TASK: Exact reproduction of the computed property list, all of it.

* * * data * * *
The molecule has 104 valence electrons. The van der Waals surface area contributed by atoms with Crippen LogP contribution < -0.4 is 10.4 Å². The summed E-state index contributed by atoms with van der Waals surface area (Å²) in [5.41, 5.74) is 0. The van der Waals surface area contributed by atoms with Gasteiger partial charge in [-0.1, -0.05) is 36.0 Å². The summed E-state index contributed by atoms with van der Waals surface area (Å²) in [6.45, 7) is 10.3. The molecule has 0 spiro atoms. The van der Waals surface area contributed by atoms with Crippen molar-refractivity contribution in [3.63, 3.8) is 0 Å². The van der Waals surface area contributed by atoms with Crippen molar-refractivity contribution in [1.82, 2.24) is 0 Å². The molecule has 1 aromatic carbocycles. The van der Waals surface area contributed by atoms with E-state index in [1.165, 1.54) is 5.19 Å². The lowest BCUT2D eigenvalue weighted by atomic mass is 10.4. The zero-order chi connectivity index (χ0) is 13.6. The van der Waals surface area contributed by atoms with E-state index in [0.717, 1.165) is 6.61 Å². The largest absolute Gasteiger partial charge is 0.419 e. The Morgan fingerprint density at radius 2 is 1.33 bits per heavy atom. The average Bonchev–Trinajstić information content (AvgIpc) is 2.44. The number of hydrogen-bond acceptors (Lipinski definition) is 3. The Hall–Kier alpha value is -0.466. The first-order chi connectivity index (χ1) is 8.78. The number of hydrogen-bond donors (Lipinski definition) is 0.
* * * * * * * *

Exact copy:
The molecule has 104 valence electrons. The van der Waals surface area contributed by atoms with Crippen LogP contribution < -0.4 is 10.4 Å². The summed E-state index contributed by atoms with van der Waals surface area (Å²) in [5.41, 5.74) is 0. The van der Waals surface area contributed by atoms with Gasteiger partial charge in [-0.1, -0.05) is 36.0 Å². The summed E-state index contributed by atoms with van der Waals surface area (Å²) in [6.45, 7) is 10.3. The molecule has 0 spiro atoms. The van der Waals surface area contributed by atoms with Crippen molar-refractivity contribution in [3.63, 3.8) is 0 Å². The van der Waals surface area contributed by atoms with Crippen molar-refractivity contribution in [1.82, 2.24) is 0 Å². The molecule has 1 aromatic carbocycles. The van der Waals surface area contributed by atoms with E-state index in [1.165, 1.54) is 5.19 Å². The lowest BCUT2D eigenvalue weighted by atomic mass is 10.4. The zero-order chi connectivity index (χ0) is 13.6. The van der Waals surface area contributed by atoms with E-state index in [0.717, 1.165) is 6.61 Å². The largest absolute Gasteiger partial charge is 0.419 e. The Morgan fingerprint density at radius 2 is 1.33 bits per heavy atom. The average Bonchev–Trinajstić information content (AvgIpc) is 2.44. The number of hydrogen-bond acceptors (Lipinski definition) is 3. The Hall–Kier alpha value is -0.466. The first-order chi connectivity index (χ1) is 8.78. The number of hydrogen-bond donors (Lipinski definition) is 0.